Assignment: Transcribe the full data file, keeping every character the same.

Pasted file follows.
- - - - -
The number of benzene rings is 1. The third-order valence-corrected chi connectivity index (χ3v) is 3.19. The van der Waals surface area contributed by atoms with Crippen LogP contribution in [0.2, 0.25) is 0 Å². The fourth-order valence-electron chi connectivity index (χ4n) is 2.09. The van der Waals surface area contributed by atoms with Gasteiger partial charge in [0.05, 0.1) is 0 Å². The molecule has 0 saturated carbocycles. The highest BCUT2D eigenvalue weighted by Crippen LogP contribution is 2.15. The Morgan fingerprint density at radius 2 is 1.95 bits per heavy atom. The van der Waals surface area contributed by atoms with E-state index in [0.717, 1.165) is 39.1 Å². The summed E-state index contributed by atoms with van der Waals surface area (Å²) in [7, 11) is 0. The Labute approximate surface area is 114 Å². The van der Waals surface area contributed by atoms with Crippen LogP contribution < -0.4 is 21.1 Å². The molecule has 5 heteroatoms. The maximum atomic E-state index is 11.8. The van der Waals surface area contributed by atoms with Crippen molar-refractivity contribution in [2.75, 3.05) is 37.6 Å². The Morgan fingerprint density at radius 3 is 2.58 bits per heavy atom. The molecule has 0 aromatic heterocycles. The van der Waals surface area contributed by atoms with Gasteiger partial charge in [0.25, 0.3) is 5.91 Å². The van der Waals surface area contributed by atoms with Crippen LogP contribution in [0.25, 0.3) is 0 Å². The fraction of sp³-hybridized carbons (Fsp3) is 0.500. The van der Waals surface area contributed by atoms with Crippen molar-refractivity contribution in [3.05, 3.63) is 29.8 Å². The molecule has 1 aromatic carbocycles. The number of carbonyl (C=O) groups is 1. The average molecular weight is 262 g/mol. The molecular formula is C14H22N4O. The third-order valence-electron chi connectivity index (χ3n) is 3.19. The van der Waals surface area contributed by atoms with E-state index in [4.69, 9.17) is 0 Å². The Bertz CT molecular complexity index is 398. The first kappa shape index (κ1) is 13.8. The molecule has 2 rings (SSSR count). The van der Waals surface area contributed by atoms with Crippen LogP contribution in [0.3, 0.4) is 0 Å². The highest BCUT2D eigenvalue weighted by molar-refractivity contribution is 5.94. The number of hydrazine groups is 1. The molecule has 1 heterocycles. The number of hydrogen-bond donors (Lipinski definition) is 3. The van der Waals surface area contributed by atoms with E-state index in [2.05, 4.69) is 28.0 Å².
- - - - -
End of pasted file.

The number of benzene rings is 1. The third-order valence-corrected chi connectivity index (χ3v) is 3.19. The van der Waals surface area contributed by atoms with Crippen LogP contribution in [0.2, 0.25) is 0 Å². The fourth-order valence-electron chi connectivity index (χ4n) is 2.09. The van der Waals surface area contributed by atoms with Gasteiger partial charge in [0.05, 0.1) is 0 Å². The molecule has 0 saturated carbocycles. The highest BCUT2D eigenvalue weighted by Crippen LogP contribution is 2.15. The Morgan fingerprint density at radius 2 is 1.95 bits per heavy atom. The van der Waals surface area contributed by atoms with E-state index in [0.717, 1.165) is 39.1 Å². The summed E-state index contributed by atoms with van der Waals surface area (Å²) in [7, 11) is 0. The Labute approximate surface area is 114 Å². The van der Waals surface area contributed by atoms with Crippen LogP contribution < -0.4 is 21.1 Å². The molecule has 5 heteroatoms. The maximum atomic E-state index is 11.8. The van der Waals surface area contributed by atoms with Crippen molar-refractivity contribution in [2.75, 3.05) is 37.6 Å². The Morgan fingerprint density at radius 3 is 2.58 bits per heavy atom. The molecule has 0 aromatic heterocycles. The van der Waals surface area contributed by atoms with Gasteiger partial charge in [0.25, 0.3) is 5.91 Å². The van der Waals surface area contributed by atoms with Crippen LogP contribution in [0.25, 0.3) is 0 Å². The fraction of sp³-hybridized carbons (Fsp3) is 0.500. The van der Waals surface area contributed by atoms with Crippen molar-refractivity contribution in [3.05, 3.63) is 29.8 Å². The molecule has 1 aromatic carbocycles. The number of carbonyl (C=O) groups is 1. The average molecular weight is 262 g/mol. The molecular formula is C14H22N4O. The third-order valence-electron chi connectivity index (χ3n) is 3.19. The van der Waals surface area contributed by atoms with E-state index in [4.69, 9.17) is 0 Å². The Bertz CT molecular complexity index is 398. The first kappa shape index (κ1) is 13.8. The molecule has 2 rings (SSSR count). The van der Waals surface area contributed by atoms with Crippen LogP contribution in [0.3, 0.4) is 0 Å². The highest BCUT2D eigenvalue weighted by molar-refractivity contribution is 5.94. The number of hydrazine groups is 1. The molecule has 1 heterocycles. The number of hydrogen-bond donors (Lipinski definition) is 3. The van der Waals surface area contributed by atoms with E-state index in [2.05, 4.69) is 28.0 Å².